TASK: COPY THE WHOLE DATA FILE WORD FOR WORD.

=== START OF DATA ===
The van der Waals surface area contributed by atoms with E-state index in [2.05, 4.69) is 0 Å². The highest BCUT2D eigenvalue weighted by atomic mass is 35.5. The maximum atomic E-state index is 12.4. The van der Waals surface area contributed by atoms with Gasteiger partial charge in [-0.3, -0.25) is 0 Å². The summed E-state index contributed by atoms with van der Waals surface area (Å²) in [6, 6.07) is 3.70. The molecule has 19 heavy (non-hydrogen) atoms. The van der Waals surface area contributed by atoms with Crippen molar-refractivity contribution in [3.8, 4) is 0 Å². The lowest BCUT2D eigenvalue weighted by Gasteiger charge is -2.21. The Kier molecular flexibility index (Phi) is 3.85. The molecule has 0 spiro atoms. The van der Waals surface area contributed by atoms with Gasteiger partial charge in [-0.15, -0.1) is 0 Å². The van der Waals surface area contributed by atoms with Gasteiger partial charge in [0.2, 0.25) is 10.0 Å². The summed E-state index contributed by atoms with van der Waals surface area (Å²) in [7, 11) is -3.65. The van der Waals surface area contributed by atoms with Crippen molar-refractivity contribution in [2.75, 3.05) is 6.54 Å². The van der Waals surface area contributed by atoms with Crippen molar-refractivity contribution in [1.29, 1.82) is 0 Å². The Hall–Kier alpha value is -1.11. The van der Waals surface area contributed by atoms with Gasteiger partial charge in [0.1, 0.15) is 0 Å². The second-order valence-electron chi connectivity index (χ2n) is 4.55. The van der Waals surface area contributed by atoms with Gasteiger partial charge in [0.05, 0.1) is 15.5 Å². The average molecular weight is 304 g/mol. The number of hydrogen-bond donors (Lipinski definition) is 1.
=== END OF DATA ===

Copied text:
The van der Waals surface area contributed by atoms with E-state index in [2.05, 4.69) is 0 Å². The highest BCUT2D eigenvalue weighted by atomic mass is 35.5. The maximum atomic E-state index is 12.4. The van der Waals surface area contributed by atoms with Gasteiger partial charge in [-0.3, -0.25) is 0 Å². The summed E-state index contributed by atoms with van der Waals surface area (Å²) in [6, 6.07) is 3.70. The molecule has 19 heavy (non-hydrogen) atoms. The van der Waals surface area contributed by atoms with Crippen molar-refractivity contribution in [3.8, 4) is 0 Å². The lowest BCUT2D eigenvalue weighted by Gasteiger charge is -2.21. The Kier molecular flexibility index (Phi) is 3.85. The molecule has 0 spiro atoms. The van der Waals surface area contributed by atoms with Gasteiger partial charge in [-0.15, -0.1) is 0 Å². The van der Waals surface area contributed by atoms with Gasteiger partial charge in [0.2, 0.25) is 10.0 Å². The summed E-state index contributed by atoms with van der Waals surface area (Å²) in [7, 11) is -3.65. The van der Waals surface area contributed by atoms with Crippen molar-refractivity contribution in [2.75, 3.05) is 6.54 Å². The van der Waals surface area contributed by atoms with Crippen molar-refractivity contribution in [1.29, 1.82) is 0 Å². The Hall–Kier alpha value is -1.11. The van der Waals surface area contributed by atoms with Gasteiger partial charge in [0.1, 0.15) is 0 Å². The second-order valence-electron chi connectivity index (χ2n) is 4.55. The van der Waals surface area contributed by atoms with Gasteiger partial charge in [0.05, 0.1) is 15.5 Å². The average molecular weight is 304 g/mol. The number of hydrogen-bond donors (Lipinski definition) is 1.